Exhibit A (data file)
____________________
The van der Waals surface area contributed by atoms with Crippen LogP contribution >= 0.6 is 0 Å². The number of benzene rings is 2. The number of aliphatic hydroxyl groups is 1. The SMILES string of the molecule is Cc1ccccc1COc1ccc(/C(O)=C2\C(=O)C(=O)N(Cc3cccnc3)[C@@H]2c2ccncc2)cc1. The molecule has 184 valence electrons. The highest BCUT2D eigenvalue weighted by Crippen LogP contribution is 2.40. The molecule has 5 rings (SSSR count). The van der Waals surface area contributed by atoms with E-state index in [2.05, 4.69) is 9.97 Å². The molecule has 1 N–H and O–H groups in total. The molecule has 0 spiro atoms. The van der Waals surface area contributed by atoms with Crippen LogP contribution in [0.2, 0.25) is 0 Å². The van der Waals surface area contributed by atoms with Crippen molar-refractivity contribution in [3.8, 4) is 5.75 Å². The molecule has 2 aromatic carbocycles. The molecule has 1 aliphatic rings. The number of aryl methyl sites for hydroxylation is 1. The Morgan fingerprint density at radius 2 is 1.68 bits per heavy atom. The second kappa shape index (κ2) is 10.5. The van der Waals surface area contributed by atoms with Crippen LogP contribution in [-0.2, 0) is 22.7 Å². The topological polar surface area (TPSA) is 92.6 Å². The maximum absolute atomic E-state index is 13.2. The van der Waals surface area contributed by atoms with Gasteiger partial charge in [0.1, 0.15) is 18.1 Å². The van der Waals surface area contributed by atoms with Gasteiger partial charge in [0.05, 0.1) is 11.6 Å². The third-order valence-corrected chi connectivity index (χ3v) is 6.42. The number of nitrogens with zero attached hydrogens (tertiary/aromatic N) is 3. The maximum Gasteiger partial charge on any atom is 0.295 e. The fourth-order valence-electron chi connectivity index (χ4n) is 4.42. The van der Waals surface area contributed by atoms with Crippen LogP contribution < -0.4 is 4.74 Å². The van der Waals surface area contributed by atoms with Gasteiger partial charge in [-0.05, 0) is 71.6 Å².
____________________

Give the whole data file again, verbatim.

The van der Waals surface area contributed by atoms with Crippen LogP contribution >= 0.6 is 0 Å². The number of benzene rings is 2. The number of aliphatic hydroxyl groups is 1. The SMILES string of the molecule is Cc1ccccc1COc1ccc(/C(O)=C2\C(=O)C(=O)N(Cc3cccnc3)[C@@H]2c2ccncc2)cc1. The molecule has 184 valence electrons. The highest BCUT2D eigenvalue weighted by Crippen LogP contribution is 2.40. The molecule has 5 rings (SSSR count). The van der Waals surface area contributed by atoms with E-state index in [2.05, 4.69) is 9.97 Å². The molecule has 1 N–H and O–H groups in total. The molecule has 0 spiro atoms. The van der Waals surface area contributed by atoms with Crippen LogP contribution in [0.2, 0.25) is 0 Å². The van der Waals surface area contributed by atoms with Crippen molar-refractivity contribution in [3.8, 4) is 5.75 Å². The molecule has 2 aromatic carbocycles. The molecule has 1 aliphatic rings. The number of aryl methyl sites for hydroxylation is 1. The Morgan fingerprint density at radius 2 is 1.68 bits per heavy atom. The second kappa shape index (κ2) is 10.5. The van der Waals surface area contributed by atoms with Crippen LogP contribution in [-0.2, 0) is 22.7 Å². The topological polar surface area (TPSA) is 92.6 Å². The maximum absolute atomic E-state index is 13.2. The van der Waals surface area contributed by atoms with Gasteiger partial charge in [0.1, 0.15) is 18.1 Å². The van der Waals surface area contributed by atoms with Gasteiger partial charge in [0.05, 0.1) is 11.6 Å². The third-order valence-corrected chi connectivity index (χ3v) is 6.42. The number of nitrogens with zero attached hydrogens (tertiary/aromatic N) is 3. The maximum Gasteiger partial charge on any atom is 0.295 e. The fourth-order valence-electron chi connectivity index (χ4n) is 4.42. The van der Waals surface area contributed by atoms with Crippen LogP contribution < -0.4 is 4.74 Å². The van der Waals surface area contributed by atoms with Gasteiger partial charge in [-0.05, 0) is 71.6 Å².